Cret, Paul Philippe
- Sandra Tatman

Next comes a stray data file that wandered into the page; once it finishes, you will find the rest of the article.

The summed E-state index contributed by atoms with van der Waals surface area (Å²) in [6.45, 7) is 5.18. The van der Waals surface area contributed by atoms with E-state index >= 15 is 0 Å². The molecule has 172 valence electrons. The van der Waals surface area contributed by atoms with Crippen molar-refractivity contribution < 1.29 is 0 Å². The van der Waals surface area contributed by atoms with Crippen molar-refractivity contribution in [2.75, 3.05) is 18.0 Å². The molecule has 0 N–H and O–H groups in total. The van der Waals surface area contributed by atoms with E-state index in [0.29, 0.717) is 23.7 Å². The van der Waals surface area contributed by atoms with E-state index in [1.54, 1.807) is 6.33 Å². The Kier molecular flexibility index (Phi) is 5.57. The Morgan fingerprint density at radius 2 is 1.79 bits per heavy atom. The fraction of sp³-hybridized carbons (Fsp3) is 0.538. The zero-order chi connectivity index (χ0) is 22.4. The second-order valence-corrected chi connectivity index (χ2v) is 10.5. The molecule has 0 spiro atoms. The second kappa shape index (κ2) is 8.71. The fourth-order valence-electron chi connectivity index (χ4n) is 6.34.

Cret, Paul Philippe (23 October 1876–08 September 1945), architect and educator, was born in Lyons, France, the son of Paul Adolphe Cret and Ann Caroline Durand, both possibly employed in the silk industry, although after his father’s death, his mother became a dressmaker. His education began in the office of his uncle, an architect, and was continued at the École des Beaux-Arts in Lyons. In 1896 he was awarded the Paris Prize, enabling him to move to Paris to attend the École there and to enroll in the Atelier Pascal. Even in a larger and more competitive venue Cret gained attention, winning the Rougevin Prize in 1901. Cret’s life, however, changed in 1903, when Paul Armon Davis III, himself a former student in the Atelier Pascal, put out a call to University of Pennsylvania alumni pursuing their architectural studies abroad to nominate a candidate for professor of architectural design at the university. The alumni chose Cret, who was at first hired as an assistant professor. Then twenty-seven years of age, Cret could little know the effect that his arrival in the United States would have on the architectural community, both in Philadelphia and in the nation. Soon he was acting as patron, not only for the atelier at the University of Pennsylvania, but also for one held in the evenings under the auspices of the T-Square Club of Philadelphia. Under his direction students from the Philadelphia Atelier excelled in national competitions; beginning in 1911 Cret’s students took the Paris Prize, administered by the Society of Beaux-Arts Architects, for four consecutive years. Theo B. White, one of Cret’s architectural design students, described Cret’s working method: “Cret’s criticism was made largely on rolls of tracing paper spread over the student’s problem, drawing with a soft pencil and with a minimum of talk (quite different from the modern critic)” (White, p. 29)....